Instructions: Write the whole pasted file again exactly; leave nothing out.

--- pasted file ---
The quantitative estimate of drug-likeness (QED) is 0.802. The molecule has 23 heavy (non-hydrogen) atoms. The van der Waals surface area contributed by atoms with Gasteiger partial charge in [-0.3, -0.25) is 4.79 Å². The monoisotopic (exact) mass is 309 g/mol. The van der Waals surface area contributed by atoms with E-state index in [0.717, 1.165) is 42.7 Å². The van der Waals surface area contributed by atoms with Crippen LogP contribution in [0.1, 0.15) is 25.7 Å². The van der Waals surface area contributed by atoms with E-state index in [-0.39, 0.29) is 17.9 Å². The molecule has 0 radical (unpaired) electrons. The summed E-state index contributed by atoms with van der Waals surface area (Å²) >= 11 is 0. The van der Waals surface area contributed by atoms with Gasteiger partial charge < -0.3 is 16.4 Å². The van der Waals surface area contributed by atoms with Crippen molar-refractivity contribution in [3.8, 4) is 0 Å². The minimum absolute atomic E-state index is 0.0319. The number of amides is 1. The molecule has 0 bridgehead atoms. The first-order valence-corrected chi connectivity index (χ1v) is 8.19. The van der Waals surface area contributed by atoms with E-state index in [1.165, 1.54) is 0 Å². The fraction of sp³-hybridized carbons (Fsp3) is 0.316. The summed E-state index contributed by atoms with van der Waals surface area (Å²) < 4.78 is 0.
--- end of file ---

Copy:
The quantitative estimate of drug-likeness (QED) is 0.802. The molecule has 23 heavy (non-hydrogen) atoms. The van der Waals surface area contributed by atoms with Gasteiger partial charge in [-0.3, -0.25) is 4.79 Å². The monoisotopic (exact) mass is 309 g/mol. The van der Waals surface area contributed by atoms with E-state index in [0.717, 1.165) is 42.7 Å². The van der Waals surface area contributed by atoms with Crippen LogP contribution in [0.1, 0.15) is 25.7 Å². The van der Waals surface area contributed by atoms with E-state index in [-0.39, 0.29) is 17.9 Å². The molecule has 0 radical (unpaired) electrons. The summed E-state index contributed by atoms with van der Waals surface area (Å²) >= 11 is 0. The van der Waals surface area contributed by atoms with Gasteiger partial charge < -0.3 is 16.4 Å². The van der Waals surface area contributed by atoms with Crippen molar-refractivity contribution in [3.8, 4) is 0 Å². The minimum absolute atomic E-state index is 0.0319. The number of amides is 1. The molecule has 0 bridgehead atoms. The first-order valence-corrected chi connectivity index (χ1v) is 8.19. The van der Waals surface area contributed by atoms with E-state index in [1.165, 1.54) is 0 Å². The fraction of sp³-hybridized carbons (Fsp3) is 0.316. The summed E-state index contributed by atoms with van der Waals surface area (Å²) < 4.78 is 0.